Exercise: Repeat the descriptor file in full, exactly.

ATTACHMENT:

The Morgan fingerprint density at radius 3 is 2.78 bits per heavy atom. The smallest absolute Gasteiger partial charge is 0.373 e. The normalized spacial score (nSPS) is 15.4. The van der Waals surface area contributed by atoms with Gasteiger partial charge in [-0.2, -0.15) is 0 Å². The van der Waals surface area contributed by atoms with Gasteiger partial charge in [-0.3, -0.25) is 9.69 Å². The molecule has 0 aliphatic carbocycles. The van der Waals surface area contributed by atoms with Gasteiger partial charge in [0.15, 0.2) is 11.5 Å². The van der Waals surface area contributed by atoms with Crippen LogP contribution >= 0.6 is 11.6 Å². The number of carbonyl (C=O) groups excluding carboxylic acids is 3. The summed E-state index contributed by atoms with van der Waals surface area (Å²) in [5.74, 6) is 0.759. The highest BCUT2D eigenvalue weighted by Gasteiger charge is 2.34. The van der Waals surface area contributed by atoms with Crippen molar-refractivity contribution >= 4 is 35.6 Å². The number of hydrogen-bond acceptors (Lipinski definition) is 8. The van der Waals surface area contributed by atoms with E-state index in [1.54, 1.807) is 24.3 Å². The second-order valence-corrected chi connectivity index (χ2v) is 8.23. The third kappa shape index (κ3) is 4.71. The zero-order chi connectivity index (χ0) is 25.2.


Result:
The Morgan fingerprint density at radius 3 is 2.78 bits per heavy atom. The smallest absolute Gasteiger partial charge is 0.373 e. The normalized spacial score (nSPS) is 15.4. The van der Waals surface area contributed by atoms with Gasteiger partial charge in [-0.2, -0.15) is 0 Å². The van der Waals surface area contributed by atoms with Gasteiger partial charge in [-0.3, -0.25) is 9.69 Å². The molecule has 0 aliphatic carbocycles. The van der Waals surface area contributed by atoms with Gasteiger partial charge in [0.15, 0.2) is 11.5 Å². The van der Waals surface area contributed by atoms with Crippen LogP contribution >= 0.6 is 11.6 Å². The number of carbonyl (C=O) groups excluding carboxylic acids is 3. The summed E-state index contributed by atoms with van der Waals surface area (Å²) in [5.74, 6) is 0.759. The highest BCUT2D eigenvalue weighted by Gasteiger charge is 2.34. The van der Waals surface area contributed by atoms with Crippen molar-refractivity contribution >= 4 is 35.6 Å². The number of hydrogen-bond acceptors (Lipinski definition) is 8. The van der Waals surface area contributed by atoms with E-state index in [1.54, 1.807) is 24.3 Å². The second-order valence-corrected chi connectivity index (χ2v) is 8.23. The third kappa shape index (κ3) is 4.71. The zero-order chi connectivity index (χ0) is 25.2.